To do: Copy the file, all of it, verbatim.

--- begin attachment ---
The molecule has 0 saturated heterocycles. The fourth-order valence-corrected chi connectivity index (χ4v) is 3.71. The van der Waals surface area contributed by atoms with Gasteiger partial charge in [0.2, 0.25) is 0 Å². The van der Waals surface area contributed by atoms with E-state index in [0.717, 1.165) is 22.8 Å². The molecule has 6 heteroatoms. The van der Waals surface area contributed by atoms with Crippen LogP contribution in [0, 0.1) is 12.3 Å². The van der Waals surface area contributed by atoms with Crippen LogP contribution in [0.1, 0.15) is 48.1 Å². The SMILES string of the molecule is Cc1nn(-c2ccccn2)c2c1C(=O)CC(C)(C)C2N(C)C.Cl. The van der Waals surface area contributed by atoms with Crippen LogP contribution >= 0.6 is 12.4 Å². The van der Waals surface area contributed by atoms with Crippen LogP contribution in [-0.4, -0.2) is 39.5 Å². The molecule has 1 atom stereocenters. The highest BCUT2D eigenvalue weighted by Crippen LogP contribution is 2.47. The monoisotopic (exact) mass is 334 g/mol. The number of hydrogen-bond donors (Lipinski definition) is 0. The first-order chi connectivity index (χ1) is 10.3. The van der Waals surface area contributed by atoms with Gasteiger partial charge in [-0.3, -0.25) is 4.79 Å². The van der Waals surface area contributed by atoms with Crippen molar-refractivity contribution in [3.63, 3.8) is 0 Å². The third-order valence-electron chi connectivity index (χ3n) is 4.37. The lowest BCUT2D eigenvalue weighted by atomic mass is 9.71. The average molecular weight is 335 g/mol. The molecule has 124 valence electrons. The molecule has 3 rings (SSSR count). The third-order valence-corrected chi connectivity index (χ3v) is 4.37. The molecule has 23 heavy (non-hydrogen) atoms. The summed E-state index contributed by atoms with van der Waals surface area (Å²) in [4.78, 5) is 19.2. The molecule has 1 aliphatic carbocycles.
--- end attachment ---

The molecule has 0 saturated heterocycles. The fourth-order valence-corrected chi connectivity index (χ4v) is 3.71. The van der Waals surface area contributed by atoms with Gasteiger partial charge in [0.2, 0.25) is 0 Å². The van der Waals surface area contributed by atoms with E-state index in [0.717, 1.165) is 22.8 Å². The molecule has 6 heteroatoms. The van der Waals surface area contributed by atoms with Crippen LogP contribution in [0, 0.1) is 12.3 Å². The van der Waals surface area contributed by atoms with Crippen LogP contribution in [0.1, 0.15) is 48.1 Å². The SMILES string of the molecule is Cc1nn(-c2ccccn2)c2c1C(=O)CC(C)(C)C2N(C)C.Cl. The van der Waals surface area contributed by atoms with Crippen LogP contribution >= 0.6 is 12.4 Å². The van der Waals surface area contributed by atoms with Crippen LogP contribution in [-0.4, -0.2) is 39.5 Å². The molecule has 1 atom stereocenters. The highest BCUT2D eigenvalue weighted by Crippen LogP contribution is 2.47. The monoisotopic (exact) mass is 334 g/mol. The number of hydrogen-bond donors (Lipinski definition) is 0. The first-order chi connectivity index (χ1) is 10.3. The van der Waals surface area contributed by atoms with Gasteiger partial charge in [-0.3, -0.25) is 4.79 Å². The van der Waals surface area contributed by atoms with Crippen molar-refractivity contribution in [3.63, 3.8) is 0 Å². The third-order valence-electron chi connectivity index (χ3n) is 4.37. The lowest BCUT2D eigenvalue weighted by atomic mass is 9.71. The average molecular weight is 335 g/mol. The molecule has 124 valence electrons. The molecule has 3 rings (SSSR count). The third-order valence-corrected chi connectivity index (χ3v) is 4.37. The molecule has 23 heavy (non-hydrogen) atoms. The summed E-state index contributed by atoms with van der Waals surface area (Å²) in [4.78, 5) is 19.2. The molecule has 1 aliphatic carbocycles.